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So I'm seeing a bunch of suggested edits come through the review queue where the only thing being changed is the removal of "thanks" or "TY" or "Regards".

Isn't that the definition of "too minor"?

I've been rejecting them when I've seen them, but several other users are accepting these edits.

Yes, I know we're not supposed to put such signoffs on our posts, just like we're not supposed at "Hi!" or "Greetings" or "Please help" at the beginning of our posts.

It seems to me that editing a post just to remove those things and not fix anything else at all is not productive. Especially when the person making these edits is getting reputation points for edits that don't improve very much.

  • I accepted 2 or 3 where I didn't see anything else needing to be fixed. In general though, users without edit privileges should not be making such minor edits. – Matthew Read Jan 25 '13 at 18:12
  • I was asking myself this question as well from time to time -- also with some "minor spelling fixes". Most times I accepted them, though, as they made the entire post looking much cleaner. The rep received is minor as well, and sometimes it is hard to tell... Of course I'll adjust my behaviour to the consense ;) Currently I'm going with Flow's method/answer. – Izzy Jan 25 '13 at 18:40
  • Perfect example this morning, 3 edits in the approval queue, all three just remove the person's and leave "Thanks" (where it previously said "Thanks, name") - apart from being totally minor it actually makes them worse! android.stackexchange.com/review/suggested-edits/12941 android.stackexchange.com/review/suggested-edits/12939 android.stackexchange.com/review/suggested-edits/12940 – GAThrawn Jan 31 '13 at 11:23
  • Even worse, those posts were from 2010. – ale Jan 31 '13 at 13:30
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The thing with "too minor" edits is a good point.

AFAIK the background of this restriction is to prevent <2000 rep users from gaming the system by making a lot of small and easy edits that don't completely fix a post.

Edits should fix all issues of a post. Not just the minor ones. But if there were only minor ones that needed to be fixed and got fixed with the suggested edit then I tend to approve the edit.

  • I wouldn't say it's gaming the system, as the gain of 2pts / edit is too small to be of real value. To get points, answering questions is much easier and rewarding in fact. When I see a minor edit of a user that just started to contribute, I accept it in a manner of I value your work, thanks. Maybe come back and do more next time, i.e. improving minor edits. Especially for new editors it's not a good experience to get the very 1st edit rejected. It's not that this site is overwhelmed with editors, so let them do it even if it's just small improvements. – ce4 Jan 25 '13 at 20:25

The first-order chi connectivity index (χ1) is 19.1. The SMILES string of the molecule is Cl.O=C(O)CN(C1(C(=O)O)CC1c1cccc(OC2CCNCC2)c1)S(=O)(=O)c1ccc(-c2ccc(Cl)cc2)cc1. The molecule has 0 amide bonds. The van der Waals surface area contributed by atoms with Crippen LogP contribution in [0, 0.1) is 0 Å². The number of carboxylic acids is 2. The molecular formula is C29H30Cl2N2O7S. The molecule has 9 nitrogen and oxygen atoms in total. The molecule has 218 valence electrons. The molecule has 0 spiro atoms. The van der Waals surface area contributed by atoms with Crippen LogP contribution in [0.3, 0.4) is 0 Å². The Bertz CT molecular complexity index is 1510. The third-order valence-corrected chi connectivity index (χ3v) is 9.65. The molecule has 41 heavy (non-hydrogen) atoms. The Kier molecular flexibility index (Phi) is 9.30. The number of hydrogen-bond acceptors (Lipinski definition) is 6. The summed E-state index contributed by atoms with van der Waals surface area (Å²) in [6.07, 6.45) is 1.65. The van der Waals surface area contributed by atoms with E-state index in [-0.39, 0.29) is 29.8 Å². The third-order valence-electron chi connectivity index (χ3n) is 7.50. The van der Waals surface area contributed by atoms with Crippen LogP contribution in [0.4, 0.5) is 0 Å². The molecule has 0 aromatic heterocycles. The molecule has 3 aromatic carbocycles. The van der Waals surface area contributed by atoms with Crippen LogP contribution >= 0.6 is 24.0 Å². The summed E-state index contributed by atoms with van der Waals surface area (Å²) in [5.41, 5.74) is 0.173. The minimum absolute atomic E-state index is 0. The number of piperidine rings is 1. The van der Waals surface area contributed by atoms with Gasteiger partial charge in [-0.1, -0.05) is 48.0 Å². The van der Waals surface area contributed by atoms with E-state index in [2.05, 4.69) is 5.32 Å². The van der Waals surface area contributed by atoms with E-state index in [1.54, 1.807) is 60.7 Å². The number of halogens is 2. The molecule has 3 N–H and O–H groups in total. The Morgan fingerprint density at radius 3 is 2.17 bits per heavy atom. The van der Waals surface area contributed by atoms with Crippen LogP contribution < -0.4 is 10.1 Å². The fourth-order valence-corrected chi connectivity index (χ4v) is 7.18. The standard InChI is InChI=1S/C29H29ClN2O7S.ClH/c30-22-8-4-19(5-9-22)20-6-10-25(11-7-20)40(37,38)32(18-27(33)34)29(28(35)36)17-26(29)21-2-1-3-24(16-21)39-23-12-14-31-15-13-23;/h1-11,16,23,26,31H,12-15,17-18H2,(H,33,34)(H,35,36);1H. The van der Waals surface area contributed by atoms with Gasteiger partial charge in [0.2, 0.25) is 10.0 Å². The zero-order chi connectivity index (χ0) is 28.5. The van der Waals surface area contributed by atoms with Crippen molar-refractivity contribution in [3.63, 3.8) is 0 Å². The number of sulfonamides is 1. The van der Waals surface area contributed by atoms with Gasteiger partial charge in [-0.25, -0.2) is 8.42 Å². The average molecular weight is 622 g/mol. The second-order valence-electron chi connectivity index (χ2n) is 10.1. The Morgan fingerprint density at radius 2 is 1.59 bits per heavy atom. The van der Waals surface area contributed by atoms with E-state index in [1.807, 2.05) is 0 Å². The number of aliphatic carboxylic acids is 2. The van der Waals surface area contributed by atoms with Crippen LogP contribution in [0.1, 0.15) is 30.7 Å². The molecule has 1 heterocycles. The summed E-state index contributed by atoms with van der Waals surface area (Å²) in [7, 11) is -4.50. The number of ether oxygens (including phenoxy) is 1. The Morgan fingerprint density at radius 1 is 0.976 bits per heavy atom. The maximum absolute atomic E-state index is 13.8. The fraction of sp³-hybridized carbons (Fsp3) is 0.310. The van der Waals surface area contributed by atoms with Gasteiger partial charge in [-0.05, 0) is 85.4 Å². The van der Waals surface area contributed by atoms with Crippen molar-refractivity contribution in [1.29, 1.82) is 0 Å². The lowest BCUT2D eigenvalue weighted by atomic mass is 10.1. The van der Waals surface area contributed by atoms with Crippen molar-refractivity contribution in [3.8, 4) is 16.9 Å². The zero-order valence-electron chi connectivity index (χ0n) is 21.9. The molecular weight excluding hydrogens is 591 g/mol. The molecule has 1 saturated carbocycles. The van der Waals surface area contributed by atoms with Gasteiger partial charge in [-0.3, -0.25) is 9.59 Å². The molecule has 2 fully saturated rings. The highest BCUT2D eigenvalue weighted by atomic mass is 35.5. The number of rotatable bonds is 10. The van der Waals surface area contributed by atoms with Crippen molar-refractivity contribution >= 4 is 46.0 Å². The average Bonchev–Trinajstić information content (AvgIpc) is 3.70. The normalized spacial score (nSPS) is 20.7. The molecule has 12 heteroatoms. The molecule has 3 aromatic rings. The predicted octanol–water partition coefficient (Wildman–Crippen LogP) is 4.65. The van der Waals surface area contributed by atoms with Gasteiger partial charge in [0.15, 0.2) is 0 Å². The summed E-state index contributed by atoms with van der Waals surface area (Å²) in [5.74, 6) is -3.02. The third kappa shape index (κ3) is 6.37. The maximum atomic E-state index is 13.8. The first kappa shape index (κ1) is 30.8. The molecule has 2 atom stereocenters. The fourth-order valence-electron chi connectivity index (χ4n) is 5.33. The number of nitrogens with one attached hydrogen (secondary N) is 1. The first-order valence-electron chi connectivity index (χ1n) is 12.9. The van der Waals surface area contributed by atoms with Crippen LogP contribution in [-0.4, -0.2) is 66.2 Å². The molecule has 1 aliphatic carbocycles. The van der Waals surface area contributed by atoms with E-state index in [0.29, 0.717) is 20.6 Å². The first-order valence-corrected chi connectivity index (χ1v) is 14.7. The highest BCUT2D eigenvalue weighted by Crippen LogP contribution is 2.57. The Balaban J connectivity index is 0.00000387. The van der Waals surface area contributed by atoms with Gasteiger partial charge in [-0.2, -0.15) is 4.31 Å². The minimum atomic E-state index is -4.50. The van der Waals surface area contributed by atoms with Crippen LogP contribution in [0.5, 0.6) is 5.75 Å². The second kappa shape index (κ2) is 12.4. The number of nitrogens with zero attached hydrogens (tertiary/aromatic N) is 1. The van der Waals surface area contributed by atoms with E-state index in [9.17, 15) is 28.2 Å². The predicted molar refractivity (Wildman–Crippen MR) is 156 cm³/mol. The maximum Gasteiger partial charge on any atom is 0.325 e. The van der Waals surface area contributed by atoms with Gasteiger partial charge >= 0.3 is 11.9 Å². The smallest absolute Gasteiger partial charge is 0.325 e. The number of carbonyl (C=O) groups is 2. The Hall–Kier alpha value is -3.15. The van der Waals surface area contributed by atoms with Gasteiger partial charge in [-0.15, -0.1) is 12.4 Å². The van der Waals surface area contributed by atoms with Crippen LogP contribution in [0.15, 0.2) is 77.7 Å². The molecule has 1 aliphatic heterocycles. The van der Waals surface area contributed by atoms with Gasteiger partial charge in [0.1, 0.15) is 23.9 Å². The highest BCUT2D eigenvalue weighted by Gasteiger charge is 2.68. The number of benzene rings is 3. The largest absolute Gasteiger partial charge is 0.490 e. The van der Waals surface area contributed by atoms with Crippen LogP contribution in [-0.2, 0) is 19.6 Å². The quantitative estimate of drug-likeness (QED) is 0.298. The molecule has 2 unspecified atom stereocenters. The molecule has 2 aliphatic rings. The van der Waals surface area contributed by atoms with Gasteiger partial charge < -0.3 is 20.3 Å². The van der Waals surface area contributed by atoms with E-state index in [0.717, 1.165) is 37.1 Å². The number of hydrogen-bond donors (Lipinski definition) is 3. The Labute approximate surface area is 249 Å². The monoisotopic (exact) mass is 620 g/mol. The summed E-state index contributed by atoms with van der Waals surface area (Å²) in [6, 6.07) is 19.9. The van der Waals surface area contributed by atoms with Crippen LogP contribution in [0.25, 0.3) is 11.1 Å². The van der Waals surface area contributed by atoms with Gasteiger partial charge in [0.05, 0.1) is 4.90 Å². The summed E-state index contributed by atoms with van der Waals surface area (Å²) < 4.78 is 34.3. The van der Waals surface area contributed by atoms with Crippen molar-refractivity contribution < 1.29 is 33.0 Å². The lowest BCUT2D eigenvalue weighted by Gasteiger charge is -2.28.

• If there's a regular user like what's the case recently, I think it's appropriate to reject one or another with a "please fix the other things as well". I also tend to reject edits for questions that will be closed or for answers that very probably will be deleted. – ce4 Jan 25 '13 at 20:28
  • IMHO the best reason why one would reject an edit is to tell the users that he/she should fix every aspect (as good as possible) of the post. – Flow Jan 26 '13 at 0:02
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It seems minor, but not too minor, in my opinion. If a post has a spelling error, that is too minor. But if there are a lot of spelling errors, editing to fix them makes the question much more readable.

People are bound to make spelling errors, but they are accidental. However, using greetings or saying "thank you" is deliberate (though generally second nature due to habit). Both are undesired, but since the second is a habit, the edits subtly encourage the user to break the habit for their subsequent questions.

Also, it seems rather redundant to specifically ask for help on a question. I'm all for making questions concise and removing unnecessary chatter.

Edit: The blog post here by Stack Exchange seems to address this indirectly and appears to agree with my reasoning. :-)

If you tell someone you don’t allow chit-chat, but you fail to give them the reason, the first time they have their “thank you!” deleted as noise, they’re less likely to think about our “answer findability optimization” than our “tendency toward pedantic, manners-hating fascism”.

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Minor edits should come with added value, like rephrasing the sentences or titles so that they are clearer or easier to understand, adding formatting, or editing the tags where applicable.

Minor wrong spellings are where we need to think twice on editing. Sometimes, they are forgivable, sometimes not. But removing "thanks" and "regards" alone is TOO minor.

As for gaming the system, I agree with the others. These points are too small to be an issue. If this was the motivation alone, then it's not worth the effort. Better things can be done with people's time. So, we should appreciate these types of users who are active in keeping the community clean. [You would want this kind off community in Foursquare]

Although we have enough moderators and high-rep members who can do these tasks better, these types of users are better off working on more important moderating tasks.

At the end, though, we should strive to make things easier to read / understand.

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